The highway embedded itself in the desert.
It oozed blackness onto the gravel shoulder.
It bent summer’s heat into mysterious lakes.
The desert did not want the highway.
It missed the ruts of drawn wagons,
the conversations carted by mules and oxen.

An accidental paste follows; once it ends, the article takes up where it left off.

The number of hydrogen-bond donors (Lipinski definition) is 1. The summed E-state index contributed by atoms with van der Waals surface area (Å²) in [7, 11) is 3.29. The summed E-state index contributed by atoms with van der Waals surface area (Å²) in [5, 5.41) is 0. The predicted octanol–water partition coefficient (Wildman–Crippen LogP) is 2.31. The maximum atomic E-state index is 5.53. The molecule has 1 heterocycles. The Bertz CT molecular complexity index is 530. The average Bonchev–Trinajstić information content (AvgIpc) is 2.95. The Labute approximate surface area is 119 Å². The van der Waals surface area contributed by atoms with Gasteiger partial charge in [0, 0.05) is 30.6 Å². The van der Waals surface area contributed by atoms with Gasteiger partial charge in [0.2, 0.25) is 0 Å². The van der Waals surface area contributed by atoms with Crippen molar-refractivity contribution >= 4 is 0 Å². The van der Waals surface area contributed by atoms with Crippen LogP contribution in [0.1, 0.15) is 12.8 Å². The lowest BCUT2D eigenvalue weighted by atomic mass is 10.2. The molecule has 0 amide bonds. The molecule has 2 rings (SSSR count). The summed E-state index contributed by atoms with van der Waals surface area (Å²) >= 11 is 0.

Eighteen-wheelers don’t talk much
to the cholla, the saguaro, the buffalo grass,
let alone the salt earth and spare arroyos.
The desert song birds do not sing
for the Department of Transportation foreman,
for the locals hired to put a new layer of asphalt down.
The turkey vultures circle over the thin black line.
They recognize Death’s thin black scrawl
upon the desert parchment.
copyright © 2019 Kenneth P. Gurney